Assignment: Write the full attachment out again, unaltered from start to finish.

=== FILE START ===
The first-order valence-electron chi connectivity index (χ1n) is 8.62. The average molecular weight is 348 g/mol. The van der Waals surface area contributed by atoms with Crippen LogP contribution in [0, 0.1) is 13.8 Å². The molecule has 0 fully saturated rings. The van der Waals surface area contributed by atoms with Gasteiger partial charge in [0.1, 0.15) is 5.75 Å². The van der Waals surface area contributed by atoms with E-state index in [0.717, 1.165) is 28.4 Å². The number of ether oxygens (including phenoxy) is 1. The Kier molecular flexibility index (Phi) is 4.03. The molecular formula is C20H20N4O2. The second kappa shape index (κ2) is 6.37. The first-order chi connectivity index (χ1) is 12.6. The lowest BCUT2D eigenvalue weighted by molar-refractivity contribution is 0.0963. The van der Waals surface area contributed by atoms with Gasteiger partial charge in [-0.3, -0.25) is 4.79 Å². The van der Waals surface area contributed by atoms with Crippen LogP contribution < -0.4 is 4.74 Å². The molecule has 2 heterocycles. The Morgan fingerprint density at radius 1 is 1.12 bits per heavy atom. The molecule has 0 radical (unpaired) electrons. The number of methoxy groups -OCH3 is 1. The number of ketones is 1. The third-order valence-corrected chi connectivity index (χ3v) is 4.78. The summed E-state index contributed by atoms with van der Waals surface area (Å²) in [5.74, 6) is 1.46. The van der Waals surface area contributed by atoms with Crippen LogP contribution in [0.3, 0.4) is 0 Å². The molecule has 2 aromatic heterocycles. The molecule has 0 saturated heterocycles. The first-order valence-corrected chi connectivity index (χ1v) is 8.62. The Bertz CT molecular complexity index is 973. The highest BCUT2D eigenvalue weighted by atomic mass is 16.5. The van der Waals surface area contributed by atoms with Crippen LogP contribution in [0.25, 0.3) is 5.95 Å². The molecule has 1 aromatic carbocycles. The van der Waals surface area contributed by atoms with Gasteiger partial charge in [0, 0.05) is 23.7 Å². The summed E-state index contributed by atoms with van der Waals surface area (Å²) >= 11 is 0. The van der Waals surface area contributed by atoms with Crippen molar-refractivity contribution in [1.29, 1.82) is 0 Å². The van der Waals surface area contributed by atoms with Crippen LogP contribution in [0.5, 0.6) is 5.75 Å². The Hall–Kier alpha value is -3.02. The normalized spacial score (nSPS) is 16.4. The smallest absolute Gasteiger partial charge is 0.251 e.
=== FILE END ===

The first-order valence-electron chi connectivity index (χ1n) is 8.62. The average molecular weight is 348 g/mol. The van der Waals surface area contributed by atoms with Crippen LogP contribution in [0, 0.1) is 13.8 Å². The molecule has 0 fully saturated rings. The van der Waals surface area contributed by atoms with Gasteiger partial charge in [0.1, 0.15) is 5.75 Å². The van der Waals surface area contributed by atoms with E-state index in [0.717, 1.165) is 28.4 Å². The number of ether oxygens (including phenoxy) is 1. The Kier molecular flexibility index (Phi) is 4.03. The molecular formula is C20H20N4O2. The second kappa shape index (κ2) is 6.37. The first-order chi connectivity index (χ1) is 12.6. The lowest BCUT2D eigenvalue weighted by molar-refractivity contribution is 0.0963. The van der Waals surface area contributed by atoms with Gasteiger partial charge in [-0.3, -0.25) is 4.79 Å². The van der Waals surface area contributed by atoms with Crippen LogP contribution < -0.4 is 4.74 Å². The molecule has 2 heterocycles. The Morgan fingerprint density at radius 1 is 1.12 bits per heavy atom. The molecule has 0 radical (unpaired) electrons. The number of methoxy groups -OCH3 is 1. The number of ketones is 1. The third-order valence-corrected chi connectivity index (χ3v) is 4.78. The summed E-state index contributed by atoms with van der Waals surface area (Å²) in [5.74, 6) is 1.46. The van der Waals surface area contributed by atoms with Crippen LogP contribution in [0.3, 0.4) is 0 Å². The molecule has 2 aromatic heterocycles. The molecule has 0 saturated heterocycles. The first-order valence-corrected chi connectivity index (χ1v) is 8.62. The Bertz CT molecular complexity index is 973. The highest BCUT2D eigenvalue weighted by atomic mass is 16.5. The van der Waals surface area contributed by atoms with Crippen LogP contribution in [0.25, 0.3) is 5.95 Å². The molecule has 1 aromatic carbocycles. The van der Waals surface area contributed by atoms with Gasteiger partial charge in [0, 0.05) is 23.7 Å². The summed E-state index contributed by atoms with van der Waals surface area (Å²) >= 11 is 0. The van der Waals surface area contributed by atoms with Crippen molar-refractivity contribution in [1.29, 1.82) is 0 Å². The van der Waals surface area contributed by atoms with Crippen LogP contribution in [0.5, 0.6) is 5.75 Å². The Hall–Kier alpha value is -3.02. The normalized spacial score (nSPS) is 16.4. The smallest absolute Gasteiger partial charge is 0.251 e.